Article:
Miranda, RN, Qiu, F, Manoragavan, R, Fremes, S, Lauck, S, Sun, L, Tarola, C, Tam, DY, Mamas, MA and Wijeysundera, HC (2022) Drivers and outcomes of variation in surgical versus transcatheter aortic valve replacement in Ontario, Canada: a population-based study. Open Heart, 9 (1). ISSN 2053-3624

[thumbnail of e001881.full.pdf]
e001881.full.pdf - Published Version

Download (1MB) | Preview


OBJECTIVES: To understand the patient and hospital level drivers of the variation in surgical versus trascatheter aortic valve replacement (SAVR vs TAVR) for patients with aortic stenosis (AS) and to explore whether this variation translates into differences in clinical outcomes. BACKGROUND: Adoption of TAVR has grown exponentially worldwide. Notwithstanding, a wide variation in TAVR rates has been seen within and between countries and in some jurisdictions AS is still primarily being managed by SAVR. METHODS: We conducted a population-based retrospective cohort study in Ontario, Canada, including individuals who received TAVR or SAVR between 2016 and 2020. We developed iterative hierarchical logistic regression models for the likelihood of receiving TAVR instead of SAVR examining sequentially patient characteristics, hospital factors and year of procedure, calculating the median ORs and variance partition coefficients for each. Using Cox proportional hazards models, we examined the relationship between TAVR/SAVR ratio on all-cause mortality and readmissions. RESULTS: Annual procedures rates per million population increased from 171 to 201, mainly driven by the expansion of TAVR. TAVR/SAVR ratios differed substantially between hospitals, from 0.21 to 3.27. Neither patient nor hospital factors explained the between-hospital variation in AS treatment. The TAVR/SAVR ratio was significantly associated with clinical outcomes with high ratio hospitals having lower mortality and rehospitalisations. CONCLUSIONS: Despite the expansion of TAVR, dramatic variation exists that is not explained by patient or hospital factors. This variation was associated with differences in clinical outcomes, suggesting that further work is needed in understanding and addressing inequity of access.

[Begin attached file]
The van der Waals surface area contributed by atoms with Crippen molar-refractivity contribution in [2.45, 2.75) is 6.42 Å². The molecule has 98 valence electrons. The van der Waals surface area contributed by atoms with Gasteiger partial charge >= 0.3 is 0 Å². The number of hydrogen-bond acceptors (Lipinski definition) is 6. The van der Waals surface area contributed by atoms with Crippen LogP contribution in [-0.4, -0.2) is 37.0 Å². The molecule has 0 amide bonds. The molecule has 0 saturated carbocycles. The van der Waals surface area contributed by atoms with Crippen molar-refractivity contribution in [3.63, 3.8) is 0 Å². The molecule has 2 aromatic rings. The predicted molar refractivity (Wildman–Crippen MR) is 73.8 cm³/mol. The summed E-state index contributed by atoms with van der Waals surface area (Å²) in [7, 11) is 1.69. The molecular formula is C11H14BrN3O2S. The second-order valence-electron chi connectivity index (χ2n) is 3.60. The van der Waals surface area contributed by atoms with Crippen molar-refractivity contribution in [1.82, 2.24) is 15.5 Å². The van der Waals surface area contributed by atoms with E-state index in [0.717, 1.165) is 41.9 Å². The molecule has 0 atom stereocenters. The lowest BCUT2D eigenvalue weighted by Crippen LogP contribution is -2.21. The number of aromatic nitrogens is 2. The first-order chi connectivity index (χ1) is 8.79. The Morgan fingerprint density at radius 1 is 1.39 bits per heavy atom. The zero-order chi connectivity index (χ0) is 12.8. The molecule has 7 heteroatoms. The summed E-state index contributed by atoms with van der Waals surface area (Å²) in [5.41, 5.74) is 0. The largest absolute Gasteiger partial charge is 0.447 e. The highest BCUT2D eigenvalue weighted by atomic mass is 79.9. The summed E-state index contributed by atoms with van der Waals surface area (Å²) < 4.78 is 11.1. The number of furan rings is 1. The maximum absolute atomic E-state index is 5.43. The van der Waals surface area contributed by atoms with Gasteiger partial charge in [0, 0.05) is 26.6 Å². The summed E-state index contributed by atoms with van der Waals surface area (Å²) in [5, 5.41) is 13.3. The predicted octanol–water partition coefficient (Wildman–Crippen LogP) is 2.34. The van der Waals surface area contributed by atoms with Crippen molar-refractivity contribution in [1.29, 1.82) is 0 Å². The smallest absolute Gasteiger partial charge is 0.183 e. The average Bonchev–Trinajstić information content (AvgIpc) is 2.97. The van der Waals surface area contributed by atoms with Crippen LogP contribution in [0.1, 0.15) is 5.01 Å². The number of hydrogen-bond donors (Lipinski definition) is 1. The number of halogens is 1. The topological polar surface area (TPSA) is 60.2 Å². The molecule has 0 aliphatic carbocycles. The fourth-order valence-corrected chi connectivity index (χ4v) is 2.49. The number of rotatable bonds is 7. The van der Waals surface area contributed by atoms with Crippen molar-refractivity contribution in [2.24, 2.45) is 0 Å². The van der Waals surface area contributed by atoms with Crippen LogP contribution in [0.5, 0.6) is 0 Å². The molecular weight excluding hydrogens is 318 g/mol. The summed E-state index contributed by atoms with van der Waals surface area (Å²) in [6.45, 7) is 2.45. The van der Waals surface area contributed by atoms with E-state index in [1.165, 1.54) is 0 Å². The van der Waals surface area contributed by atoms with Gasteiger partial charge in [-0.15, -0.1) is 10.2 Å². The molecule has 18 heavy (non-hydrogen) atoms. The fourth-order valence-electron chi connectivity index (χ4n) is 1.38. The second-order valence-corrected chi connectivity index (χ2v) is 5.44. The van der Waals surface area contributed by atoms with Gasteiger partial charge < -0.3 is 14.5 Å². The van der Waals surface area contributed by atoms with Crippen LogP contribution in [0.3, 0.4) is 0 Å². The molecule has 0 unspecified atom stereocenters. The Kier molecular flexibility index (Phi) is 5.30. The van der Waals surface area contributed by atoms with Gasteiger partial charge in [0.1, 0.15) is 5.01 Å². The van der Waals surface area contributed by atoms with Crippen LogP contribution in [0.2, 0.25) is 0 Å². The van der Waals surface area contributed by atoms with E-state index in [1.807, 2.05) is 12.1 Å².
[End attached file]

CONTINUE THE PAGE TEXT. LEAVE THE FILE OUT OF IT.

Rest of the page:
Item Type: Article
Additional Information: © Author(s) (or their employer(s)) 2022. Re-use permitted under CC BY-NC. No commercial re-use. See rights and permissions. Published by BMJ. http://creativecommons.org/licenses/by-nc/4.0/ This is an open access article distributed in accordance with the Creative Commons Attribution Non Commercial (CC BY-NC 4.0) license, which permits others to distribute, remix, adapt, build upon this work non-commercially, and license their derivative works on different terms, provided the original work is properly cited, appropriate credit is given, any changes made indicated, and the use is non-commercial. See: http://creativecommons.org/licenses/by-nc/4.0/.
Subjects: R Medicine > RC Internal medicine > RC666 Diseases of the circulatory (Cardiovascular) system
R Medicine > RD Surgery
R Medicine > RD Surgery > RD32 Operative surgery. Technique of surgical operations
Related URLs:
Depositing User: Symplectic
Date Deposited: 09 Feb 2022 13:09
Last Modified: 09 Feb 2022 13:09
URI: https://eprints.keele.ac.uk/id/eprint/10598

Actions (login required)

View Item
View Item